- Jack stands
- Wrench set/Ratchet set/Impact wrench
- Lug wrench
- Tie rod separator (or mallet and new tie rods)
- Drain pan
- New flywheel
- Screwdriver set
- Torque wrench
You’ll also want new seals and gaskets, gearbox oil, clutch grease, brake cleaner, and shop rags, although these depend on what you want to do when reinstalling the flywheel.
Removing the Flywheel
- Park your vehicle and take the key out of the ignition. Disconnect the battery from the positive terminal.
- Set the parking brake. You may also want to chock the back wheels.
- Jack up the front of the vehicle and use jack stands to stabilize the vehicle.
- Drain the gearbox oil into a drain pan.
- Remove the front wheels.
- Unbolt the wheels from the drive shaft.
- Remove the CV shaft on both sides. You may need a tie rod puller to do so.
- Unbolt the starter from the transmission and either remove it or push it out of the way. Be careful of the electronics and not damage the wiring harness.
- Place a wide board on the jack and slide it under the transmission. Raise it to just under the level of the transmission. The board is to distribute weight, so you don’t punch a hole in the oil pan.
- Use penetrating fluid on the bolts holding the transmission to the engine. Then, remove them. You may need a breaker bar.
- Use a pry bar to shift the transmission back and lower it onto the jack. Make sure it’s stable and if necessary, use a second jack.
- Unbolt the clutch plate from the engine.
- Remove the clutch.
- Unbolt the flywheel and remove it from the crankshaft. You may need a mallet to get it to move.
It’s often necessary to use penetrating fluid or an impact wrench at every step of this process. Once you have the flywheel off, you can take it to your local shop to have it resurfaced.
This process should take less than an hour, depending on whether there’s a line or if the shop has time right away.
If you still have questions about resurfacing your flywheel, these answers should help.
Is it worth it to resurface a flywheel?
It’s not usually a good idea to do work that costs more than the value of the vehicle. Therefore, if you could get a new vehicle for the same cost as tearing your vehicle down, you probably shouldn’t do the work.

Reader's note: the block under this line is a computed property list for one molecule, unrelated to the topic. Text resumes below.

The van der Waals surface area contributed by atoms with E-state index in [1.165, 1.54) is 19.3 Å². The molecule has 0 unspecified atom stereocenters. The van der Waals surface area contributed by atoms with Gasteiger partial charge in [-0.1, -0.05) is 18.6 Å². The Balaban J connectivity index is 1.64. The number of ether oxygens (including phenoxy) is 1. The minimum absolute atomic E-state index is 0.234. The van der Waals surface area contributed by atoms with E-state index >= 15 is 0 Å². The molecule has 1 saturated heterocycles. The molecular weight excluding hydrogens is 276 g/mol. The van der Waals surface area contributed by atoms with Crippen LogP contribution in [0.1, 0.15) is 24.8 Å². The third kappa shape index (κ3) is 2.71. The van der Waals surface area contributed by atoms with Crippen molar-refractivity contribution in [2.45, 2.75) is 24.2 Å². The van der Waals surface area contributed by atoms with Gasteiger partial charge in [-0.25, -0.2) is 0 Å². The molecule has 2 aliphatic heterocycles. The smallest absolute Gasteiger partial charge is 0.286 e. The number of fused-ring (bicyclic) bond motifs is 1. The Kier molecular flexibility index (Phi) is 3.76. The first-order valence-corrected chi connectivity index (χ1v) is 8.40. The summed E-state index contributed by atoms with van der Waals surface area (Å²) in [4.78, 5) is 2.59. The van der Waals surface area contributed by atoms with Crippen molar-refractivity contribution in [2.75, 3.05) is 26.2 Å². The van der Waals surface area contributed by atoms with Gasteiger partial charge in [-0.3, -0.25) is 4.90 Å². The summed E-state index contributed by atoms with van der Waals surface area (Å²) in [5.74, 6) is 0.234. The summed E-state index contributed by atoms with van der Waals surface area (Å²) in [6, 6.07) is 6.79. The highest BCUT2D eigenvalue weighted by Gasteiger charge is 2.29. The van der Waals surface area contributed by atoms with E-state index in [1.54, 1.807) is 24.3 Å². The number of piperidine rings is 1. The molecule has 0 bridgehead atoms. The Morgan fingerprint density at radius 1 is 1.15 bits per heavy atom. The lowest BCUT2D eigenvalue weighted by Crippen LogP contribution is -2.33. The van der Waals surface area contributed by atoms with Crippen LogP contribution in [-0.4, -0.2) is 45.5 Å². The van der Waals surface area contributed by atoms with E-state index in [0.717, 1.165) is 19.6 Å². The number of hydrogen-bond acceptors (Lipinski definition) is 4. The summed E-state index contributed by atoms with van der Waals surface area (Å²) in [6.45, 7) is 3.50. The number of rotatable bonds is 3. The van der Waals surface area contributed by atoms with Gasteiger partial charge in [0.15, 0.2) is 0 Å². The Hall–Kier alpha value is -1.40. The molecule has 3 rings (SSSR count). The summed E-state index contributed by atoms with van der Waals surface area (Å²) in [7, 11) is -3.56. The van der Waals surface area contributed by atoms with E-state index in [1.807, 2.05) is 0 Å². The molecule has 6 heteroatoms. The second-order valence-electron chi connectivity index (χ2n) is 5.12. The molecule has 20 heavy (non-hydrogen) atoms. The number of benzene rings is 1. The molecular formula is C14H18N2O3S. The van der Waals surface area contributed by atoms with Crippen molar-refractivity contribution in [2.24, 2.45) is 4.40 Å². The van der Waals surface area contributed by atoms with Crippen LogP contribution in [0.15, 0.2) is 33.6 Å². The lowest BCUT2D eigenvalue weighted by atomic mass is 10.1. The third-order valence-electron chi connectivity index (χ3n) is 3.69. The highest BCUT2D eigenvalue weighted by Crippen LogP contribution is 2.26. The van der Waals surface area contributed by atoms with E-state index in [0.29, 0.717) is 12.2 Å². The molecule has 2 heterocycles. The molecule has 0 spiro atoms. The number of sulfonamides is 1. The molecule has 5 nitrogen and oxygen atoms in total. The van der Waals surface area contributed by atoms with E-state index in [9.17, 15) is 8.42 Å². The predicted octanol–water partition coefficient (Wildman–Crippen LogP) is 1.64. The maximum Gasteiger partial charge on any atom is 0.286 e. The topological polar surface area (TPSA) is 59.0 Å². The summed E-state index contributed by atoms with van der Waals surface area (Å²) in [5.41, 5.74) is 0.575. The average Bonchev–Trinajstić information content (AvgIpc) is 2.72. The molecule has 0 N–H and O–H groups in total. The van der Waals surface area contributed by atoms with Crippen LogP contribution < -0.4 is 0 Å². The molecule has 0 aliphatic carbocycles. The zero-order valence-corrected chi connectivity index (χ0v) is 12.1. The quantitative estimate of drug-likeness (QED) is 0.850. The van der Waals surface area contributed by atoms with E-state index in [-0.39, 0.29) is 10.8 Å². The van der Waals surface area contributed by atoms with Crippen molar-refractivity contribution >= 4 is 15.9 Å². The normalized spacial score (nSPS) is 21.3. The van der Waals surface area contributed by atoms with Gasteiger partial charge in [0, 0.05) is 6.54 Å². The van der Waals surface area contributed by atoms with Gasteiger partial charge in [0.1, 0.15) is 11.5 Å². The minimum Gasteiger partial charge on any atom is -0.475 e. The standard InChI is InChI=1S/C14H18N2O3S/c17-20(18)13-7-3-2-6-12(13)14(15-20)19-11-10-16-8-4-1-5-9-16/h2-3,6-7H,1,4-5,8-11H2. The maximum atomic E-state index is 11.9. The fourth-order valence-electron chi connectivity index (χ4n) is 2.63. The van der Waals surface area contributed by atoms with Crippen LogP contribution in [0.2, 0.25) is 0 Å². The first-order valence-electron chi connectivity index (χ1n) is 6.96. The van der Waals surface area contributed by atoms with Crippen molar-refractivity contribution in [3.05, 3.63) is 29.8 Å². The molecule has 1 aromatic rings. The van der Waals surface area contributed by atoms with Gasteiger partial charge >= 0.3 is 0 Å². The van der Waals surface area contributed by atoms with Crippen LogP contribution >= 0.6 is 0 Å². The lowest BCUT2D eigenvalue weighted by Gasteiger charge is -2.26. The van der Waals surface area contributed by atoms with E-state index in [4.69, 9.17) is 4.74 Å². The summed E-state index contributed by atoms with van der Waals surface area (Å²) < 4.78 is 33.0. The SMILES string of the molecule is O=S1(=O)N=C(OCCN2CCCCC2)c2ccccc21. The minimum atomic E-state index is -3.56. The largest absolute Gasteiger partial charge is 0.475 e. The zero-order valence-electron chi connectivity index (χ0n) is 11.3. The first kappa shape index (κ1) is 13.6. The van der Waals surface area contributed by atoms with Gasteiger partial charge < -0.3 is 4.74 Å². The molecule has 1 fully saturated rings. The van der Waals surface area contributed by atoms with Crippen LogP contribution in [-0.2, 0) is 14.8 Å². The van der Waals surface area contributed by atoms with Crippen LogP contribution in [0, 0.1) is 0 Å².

In addition, you may want to replace the flywheel rather than having it resurfaced. On the other hand, resurfacing your flywheel is normally more cost-effective and will provide the same quality as a new part – unless the teeth are wearing down.
Therefore, it’s usually worth it to resurface the flywheel.
What is resurfacing a flywheel?
Resurfacing a flywheel is the process of grinding down the top of the flywheel to ensure that the surface is perfectly flat and smooth.
In some machine shops, this will involve using a CNC machine to make a micro cut across the surface, essentially removing any imperfections. You lose a tiny amount of a steel plate that is already over an inch thick.
What is the lifespan of a flywheel?
Flywheels are expected to last about 100,000 miles or up to the lifespan of the car. However, that depends on how you drive and how other parts fail.
If you’ve had major clutch issues, it could damage the flywheel. If you drive without paying attention to how you use the clutch, you might also cause extra wear and tear, resulting in early failure.
Can you resurface any flywheel?
You can resurface any solid disk, single mass, or high velocity flywheels. However, you cannot resurface dual mass flywheels.
In addition, if you’ve had your flywheel resurfaced in the past, it might be time to get a new one, especially if the secondary resurfacing would remove too much material.
Resurfacing a flywheel will normally only cost $20-$70. Many auto-parts shops even offer flat-rate resurfacing jobs, where you can expect to pay about $30 for the work. However, most of the cost of resurfacing your flywheel will be getting the flywheel out of the vehicle, which can cost 3-15 hours of labor, or $300-$1500 on average.